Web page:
Every year the UN celebrates World Humanitarian Day, in an ongoing effort to mobilise political will and resources around the world to combat some of humanity’s most pressing problems. This year’s World Humanitarian Day–today, August 19th–seeks to focus on the work being done by women in today’s crises. Women form a crucial, but often overlooked contingent of first responders in humanitarian crises, and this effort by the UN to increase their recognition is extremely welcome.
There are many ways in which the roles of women in conflict are overlooked, but a very basic reason is sometimes a pure lack of gender disaggregated data. The problem of the gender data gap is not new, and has been the subject of numerous recent efforts to better understand the situation of women and girls around the world. In the development world, organisations such as Data2X and EqualMeasures2030 have done excellent work bringing attention to this issue. For a more in depth read on gender development data, you can read our previous blogs here and here.
Why gender data?
It seems self-evident that different types of people experience life…differently! And this applies to people of different genders just as much as it applies to people of different ages or geographical locations. All over the world, women tend to perform different roles in society than those of men. This means that when a major shock occurs, such as a war or a natural disaster, it is unsurprising that men and women will be affected by this shock in different ways.
These differences can manifest themselves in many ways. The following are some examples collected by UN Women of how women experience conflict and crises differently to men, and illustrate just why it’s so important to continue collecting this information:
- Disasters such as droughts, floods and storms kill more women than men. In one province in Indonesian during the tsunami of 2004, 70% of the casualties were women.
- During droughts, girls are more likely to miss school as they are needed to collect water and care for family members.
- More than 70% of women have experienced gender-based violence in some crisis settings, and all forms of violence against women increase during disasters and displacement. Agricultural trade and the informal economy are often the most impacted by crises. As women are over-represented in these industries, they are more likely to suffer economic loss.
- Women work longer hours than men and face a larger share of the caregiving burden, limiting their ability to participate in community decision-making meetings for humanitarian responses.
Without a continued push to collect more and better data on women and girls around the world, we won’t be able to fully comprehend the realities of the lives of these people and thus respond more appropriately – and risk missing huge sections of the population.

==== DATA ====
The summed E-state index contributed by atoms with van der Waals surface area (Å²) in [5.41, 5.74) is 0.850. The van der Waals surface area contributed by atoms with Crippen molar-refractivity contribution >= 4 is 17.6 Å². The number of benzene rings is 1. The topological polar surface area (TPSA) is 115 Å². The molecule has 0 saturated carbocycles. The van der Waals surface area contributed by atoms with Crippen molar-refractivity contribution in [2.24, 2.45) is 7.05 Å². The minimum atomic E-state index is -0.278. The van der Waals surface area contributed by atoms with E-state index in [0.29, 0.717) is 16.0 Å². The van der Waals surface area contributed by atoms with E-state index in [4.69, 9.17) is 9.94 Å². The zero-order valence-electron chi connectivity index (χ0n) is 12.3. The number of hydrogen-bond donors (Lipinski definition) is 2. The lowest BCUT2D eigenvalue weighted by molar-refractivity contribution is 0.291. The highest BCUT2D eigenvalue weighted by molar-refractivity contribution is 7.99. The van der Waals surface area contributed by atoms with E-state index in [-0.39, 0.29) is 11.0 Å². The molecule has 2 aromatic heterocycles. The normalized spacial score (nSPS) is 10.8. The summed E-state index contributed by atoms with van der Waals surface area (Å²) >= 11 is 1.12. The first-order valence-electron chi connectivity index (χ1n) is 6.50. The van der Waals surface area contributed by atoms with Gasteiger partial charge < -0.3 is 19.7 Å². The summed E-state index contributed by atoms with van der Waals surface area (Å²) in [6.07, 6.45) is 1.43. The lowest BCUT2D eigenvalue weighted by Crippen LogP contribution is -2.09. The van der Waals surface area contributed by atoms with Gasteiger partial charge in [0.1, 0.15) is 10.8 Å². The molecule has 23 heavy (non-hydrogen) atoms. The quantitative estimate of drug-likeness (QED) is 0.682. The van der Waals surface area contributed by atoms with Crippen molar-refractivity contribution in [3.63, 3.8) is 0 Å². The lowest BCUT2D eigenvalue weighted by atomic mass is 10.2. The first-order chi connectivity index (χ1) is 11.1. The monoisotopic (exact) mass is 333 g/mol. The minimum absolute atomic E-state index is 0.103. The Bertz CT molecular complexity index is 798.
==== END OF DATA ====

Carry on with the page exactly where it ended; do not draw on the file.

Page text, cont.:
The humanitarian gender data gap
In light of this, we thought we would use some of our research on gender data in development, and our project on humanitarian data in order to shed some light on the important issue of the gender data gap in humanitarian crises.
Given the difficulties of gathering gender disaggregated data in humanitarian crises, statistics like those above can represent just the tip of the iceberg. UN Women urges the use of sex and age disaggregated data (SADD) in information collecting and sharing in humanitarian crises as one of the best ways to counteract this data gap and ensure a more equitable response. One of the most important sources of information for tailoring a humanitarian response are needs assessments of affected populations.
Local responder data
Interestingly, this fits with the findings so far from our current project looking at the information needs of local and national humanitarian actors. According to those we’ve spoken to, needs assessment data has consistently ranked as extremely important in helping organisations understand and respond to humanitarian crises. Information like this can usually be best collected by people on the ground, closest to the crises and the people in need. This is one of the reasons we believe it is so crucial to recognize the importance of the information needs of local actors, and work to better understand how we can increase the sharing of the most important information, and get it in the hands of the most important people.
We’re thrilled to see so much time and energy finally being devoted to understanding the needs of women and girls in development and humanitarian settings all over the world. We know that having proper information at both a global macro level, as well as a local micro level, is crucial to tailoring our responses to those most in need, and fulfilling our promise to Leave No One Behind. To find out more about the information needs of local actors in humanitarian settings, make sure to check out the humanitarian section of our website, and check back regularly for updates on our project!